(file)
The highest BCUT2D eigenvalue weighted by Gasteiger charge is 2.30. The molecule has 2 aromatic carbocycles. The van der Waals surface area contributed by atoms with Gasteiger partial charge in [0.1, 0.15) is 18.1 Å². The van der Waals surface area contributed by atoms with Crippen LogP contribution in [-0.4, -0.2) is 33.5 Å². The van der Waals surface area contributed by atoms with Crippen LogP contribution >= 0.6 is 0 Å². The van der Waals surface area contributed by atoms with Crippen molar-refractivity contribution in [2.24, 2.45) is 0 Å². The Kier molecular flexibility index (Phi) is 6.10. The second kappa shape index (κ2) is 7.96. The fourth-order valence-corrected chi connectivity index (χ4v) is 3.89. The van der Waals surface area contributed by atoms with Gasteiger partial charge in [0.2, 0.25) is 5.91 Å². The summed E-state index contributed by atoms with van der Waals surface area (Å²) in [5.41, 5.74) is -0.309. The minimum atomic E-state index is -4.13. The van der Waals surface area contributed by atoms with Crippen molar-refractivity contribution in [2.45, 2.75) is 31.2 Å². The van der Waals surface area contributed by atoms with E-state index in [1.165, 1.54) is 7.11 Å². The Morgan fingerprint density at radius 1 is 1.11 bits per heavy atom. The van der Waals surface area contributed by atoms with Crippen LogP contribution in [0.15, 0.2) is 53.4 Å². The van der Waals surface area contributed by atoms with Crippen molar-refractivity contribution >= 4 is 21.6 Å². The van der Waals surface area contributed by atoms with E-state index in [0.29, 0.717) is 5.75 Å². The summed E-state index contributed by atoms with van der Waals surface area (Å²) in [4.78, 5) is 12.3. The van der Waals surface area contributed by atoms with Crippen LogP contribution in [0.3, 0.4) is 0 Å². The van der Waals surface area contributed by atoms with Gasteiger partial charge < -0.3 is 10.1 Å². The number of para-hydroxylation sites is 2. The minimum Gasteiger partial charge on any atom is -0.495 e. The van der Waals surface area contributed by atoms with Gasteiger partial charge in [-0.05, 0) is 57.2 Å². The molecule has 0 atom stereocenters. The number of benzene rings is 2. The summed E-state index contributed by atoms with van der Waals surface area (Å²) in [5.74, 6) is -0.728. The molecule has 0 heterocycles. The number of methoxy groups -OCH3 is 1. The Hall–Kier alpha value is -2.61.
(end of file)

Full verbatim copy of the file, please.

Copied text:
The highest BCUT2D eigenvalue weighted by Gasteiger charge is 2.30. The molecule has 2 aromatic carbocycles. The van der Waals surface area contributed by atoms with Gasteiger partial charge in [0.1, 0.15) is 18.1 Å². The van der Waals surface area contributed by atoms with Crippen LogP contribution in [-0.4, -0.2) is 33.5 Å². The van der Waals surface area contributed by atoms with Crippen LogP contribution >= 0.6 is 0 Å². The van der Waals surface area contributed by atoms with Crippen molar-refractivity contribution in [2.24, 2.45) is 0 Å². The Kier molecular flexibility index (Phi) is 6.10. The second kappa shape index (κ2) is 7.96. The fourth-order valence-corrected chi connectivity index (χ4v) is 3.89. The van der Waals surface area contributed by atoms with Gasteiger partial charge in [0.2, 0.25) is 5.91 Å². The summed E-state index contributed by atoms with van der Waals surface area (Å²) in [5.41, 5.74) is -0.309. The minimum atomic E-state index is -4.13. The van der Waals surface area contributed by atoms with Crippen molar-refractivity contribution in [2.45, 2.75) is 31.2 Å². The van der Waals surface area contributed by atoms with E-state index in [1.165, 1.54) is 7.11 Å². The Morgan fingerprint density at radius 1 is 1.11 bits per heavy atom. The van der Waals surface area contributed by atoms with Crippen LogP contribution in [0.15, 0.2) is 53.4 Å². The van der Waals surface area contributed by atoms with Crippen molar-refractivity contribution >= 4 is 21.6 Å². The van der Waals surface area contributed by atoms with E-state index in [0.29, 0.717) is 5.75 Å². The summed E-state index contributed by atoms with van der Waals surface area (Å²) in [4.78, 5) is 12.3. The van der Waals surface area contributed by atoms with Crippen LogP contribution in [0.3, 0.4) is 0 Å². The van der Waals surface area contributed by atoms with Gasteiger partial charge < -0.3 is 10.1 Å². The number of para-hydroxylation sites is 2. The minimum Gasteiger partial charge on any atom is -0.495 e. The van der Waals surface area contributed by atoms with Gasteiger partial charge in [-0.05, 0) is 57.2 Å². The molecule has 0 atom stereocenters. The number of benzene rings is 2. The summed E-state index contributed by atoms with van der Waals surface area (Å²) in [5.74, 6) is -0.728. The molecule has 0 heterocycles. The number of methoxy groups -OCH3 is 1. The Hall–Kier alpha value is -2.61.